Meanwhile Kia notes it has integrated 18 different Advanced Driver Assistance Systems, or ADAS, into the Stinger, a number of them as standard gear on the GT. That includes blind spot detection, forward collision warning with automatic emergency braking and smart cruise capable of bringing the Stinger to a complete stop in traffic and then starting up again.
Those are the type of features that, not all that long ago, were limited to only the most exclusive models on the road, but the reality is that few Audi, BMW, Mercedes, Porsche – or even Lexus – buyers are likely to second-guess themselves and walk into a Kia showroom. If they did, and if they had a chance to take the 2018 Stinger out for a drive, however, they’d likely be in for a pleasant surprise.
“This represents the future of our brand,” said Orth Hedrick, the Korean carmaker’s vice president of product planning. And while he and other Kia officials won’t specifically discuss the fate of the K900 it seems likely that slow-selling model will be going away.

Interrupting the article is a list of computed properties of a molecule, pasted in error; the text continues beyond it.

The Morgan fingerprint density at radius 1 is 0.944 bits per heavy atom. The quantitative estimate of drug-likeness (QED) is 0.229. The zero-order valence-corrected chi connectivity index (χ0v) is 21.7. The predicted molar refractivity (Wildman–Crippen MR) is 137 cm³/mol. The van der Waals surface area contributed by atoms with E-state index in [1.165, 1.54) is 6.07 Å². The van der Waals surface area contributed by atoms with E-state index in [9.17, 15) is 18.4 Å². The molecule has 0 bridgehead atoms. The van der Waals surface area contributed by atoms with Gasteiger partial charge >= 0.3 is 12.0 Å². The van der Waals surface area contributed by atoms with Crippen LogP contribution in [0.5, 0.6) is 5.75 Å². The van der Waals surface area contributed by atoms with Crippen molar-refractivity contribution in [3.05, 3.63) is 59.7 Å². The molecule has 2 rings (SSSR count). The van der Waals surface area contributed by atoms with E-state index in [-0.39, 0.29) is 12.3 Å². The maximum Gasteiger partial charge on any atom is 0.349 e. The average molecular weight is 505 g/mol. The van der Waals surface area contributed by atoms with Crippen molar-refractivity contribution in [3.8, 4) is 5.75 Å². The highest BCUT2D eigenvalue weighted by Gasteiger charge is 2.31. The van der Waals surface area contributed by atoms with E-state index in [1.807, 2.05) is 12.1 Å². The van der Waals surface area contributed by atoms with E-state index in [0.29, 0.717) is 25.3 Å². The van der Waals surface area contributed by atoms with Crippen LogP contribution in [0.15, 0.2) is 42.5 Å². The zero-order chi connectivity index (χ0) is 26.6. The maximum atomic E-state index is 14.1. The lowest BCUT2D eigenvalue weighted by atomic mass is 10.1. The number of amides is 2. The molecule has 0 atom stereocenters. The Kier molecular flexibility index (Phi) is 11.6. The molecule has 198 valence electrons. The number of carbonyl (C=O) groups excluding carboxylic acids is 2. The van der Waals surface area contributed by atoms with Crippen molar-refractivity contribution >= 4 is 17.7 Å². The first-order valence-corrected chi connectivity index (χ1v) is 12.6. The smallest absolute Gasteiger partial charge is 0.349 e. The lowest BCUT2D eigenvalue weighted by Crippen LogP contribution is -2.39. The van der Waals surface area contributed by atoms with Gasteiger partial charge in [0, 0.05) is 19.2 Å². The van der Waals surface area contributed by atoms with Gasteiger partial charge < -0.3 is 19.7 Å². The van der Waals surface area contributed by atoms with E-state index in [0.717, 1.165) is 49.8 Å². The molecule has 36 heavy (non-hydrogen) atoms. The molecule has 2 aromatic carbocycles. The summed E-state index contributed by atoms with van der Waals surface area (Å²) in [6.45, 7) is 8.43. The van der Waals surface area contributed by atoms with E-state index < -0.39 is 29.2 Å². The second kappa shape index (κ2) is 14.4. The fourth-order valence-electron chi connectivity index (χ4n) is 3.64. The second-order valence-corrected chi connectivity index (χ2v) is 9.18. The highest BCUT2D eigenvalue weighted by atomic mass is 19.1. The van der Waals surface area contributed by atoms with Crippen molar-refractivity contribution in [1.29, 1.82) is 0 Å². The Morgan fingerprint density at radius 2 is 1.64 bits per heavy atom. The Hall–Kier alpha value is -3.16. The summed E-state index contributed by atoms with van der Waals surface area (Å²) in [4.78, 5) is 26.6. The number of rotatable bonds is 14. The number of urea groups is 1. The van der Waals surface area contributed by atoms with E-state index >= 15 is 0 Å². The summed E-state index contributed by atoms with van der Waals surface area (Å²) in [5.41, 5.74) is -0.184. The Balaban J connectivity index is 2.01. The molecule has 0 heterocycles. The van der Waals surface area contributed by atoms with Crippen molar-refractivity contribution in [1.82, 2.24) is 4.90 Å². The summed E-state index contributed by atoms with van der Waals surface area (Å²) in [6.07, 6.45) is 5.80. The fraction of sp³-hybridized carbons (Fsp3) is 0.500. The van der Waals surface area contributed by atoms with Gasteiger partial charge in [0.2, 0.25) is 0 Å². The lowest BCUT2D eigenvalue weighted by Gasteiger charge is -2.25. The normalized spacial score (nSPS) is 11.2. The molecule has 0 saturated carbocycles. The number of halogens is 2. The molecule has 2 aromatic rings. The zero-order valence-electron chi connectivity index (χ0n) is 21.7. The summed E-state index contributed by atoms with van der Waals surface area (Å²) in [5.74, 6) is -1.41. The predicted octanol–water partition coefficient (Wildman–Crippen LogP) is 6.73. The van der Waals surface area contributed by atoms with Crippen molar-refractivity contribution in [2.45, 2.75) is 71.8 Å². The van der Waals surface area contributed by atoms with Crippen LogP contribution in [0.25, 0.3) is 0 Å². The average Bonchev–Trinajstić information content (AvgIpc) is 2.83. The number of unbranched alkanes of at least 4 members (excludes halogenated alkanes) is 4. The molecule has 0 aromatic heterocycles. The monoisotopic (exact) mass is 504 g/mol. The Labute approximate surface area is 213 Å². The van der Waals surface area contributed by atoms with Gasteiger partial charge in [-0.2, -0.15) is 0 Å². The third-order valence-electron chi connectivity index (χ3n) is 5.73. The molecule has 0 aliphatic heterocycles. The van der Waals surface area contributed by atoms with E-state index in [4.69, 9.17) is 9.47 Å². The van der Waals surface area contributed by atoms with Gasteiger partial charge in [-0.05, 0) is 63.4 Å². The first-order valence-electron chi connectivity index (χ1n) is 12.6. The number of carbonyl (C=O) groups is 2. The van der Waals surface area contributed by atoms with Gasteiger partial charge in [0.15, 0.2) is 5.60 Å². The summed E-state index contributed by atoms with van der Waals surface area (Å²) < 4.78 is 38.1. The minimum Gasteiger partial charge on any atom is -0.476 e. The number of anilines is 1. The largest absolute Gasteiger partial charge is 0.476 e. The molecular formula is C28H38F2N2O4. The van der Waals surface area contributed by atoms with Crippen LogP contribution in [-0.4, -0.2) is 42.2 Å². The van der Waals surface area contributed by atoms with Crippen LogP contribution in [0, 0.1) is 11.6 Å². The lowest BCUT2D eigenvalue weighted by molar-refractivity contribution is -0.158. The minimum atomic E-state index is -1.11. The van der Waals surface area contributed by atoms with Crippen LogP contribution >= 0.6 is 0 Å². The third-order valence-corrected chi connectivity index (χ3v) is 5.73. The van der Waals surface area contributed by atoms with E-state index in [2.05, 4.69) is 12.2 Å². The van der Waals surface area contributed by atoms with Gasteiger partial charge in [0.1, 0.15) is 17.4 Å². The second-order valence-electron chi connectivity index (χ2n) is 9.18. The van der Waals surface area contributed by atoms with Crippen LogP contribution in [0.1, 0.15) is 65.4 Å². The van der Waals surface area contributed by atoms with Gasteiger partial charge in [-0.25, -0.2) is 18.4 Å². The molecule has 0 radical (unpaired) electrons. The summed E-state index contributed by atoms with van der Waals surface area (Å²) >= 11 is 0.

But will the Stinger attract an audience?
For now, Kia is more likely to attract buyers who’d love to move up to one of those high-line brands but can’t justify the steep price tag. And with a base price of $31,900 for the 2.0T, and a starting price of under $39,000 for the GT – plus $895 for delivery – the 2018 Stinger is a real bargain. Even fully loaded with everything from optional Napa leather to all-wheel-drive you’d be hard pressed to break $50,000 – around what the BMW 440i Grand Coupe starts at.
Don’t expect the Stinger to rival models like the Optima or Sorrento in terms of sales, but that’s not what a halo car needs to do. All those recent quality and customer satisfaction studies come as great news to the brand, but the Stinger will help Kia sum things up in one affordable, stylish and fun-to-drive package.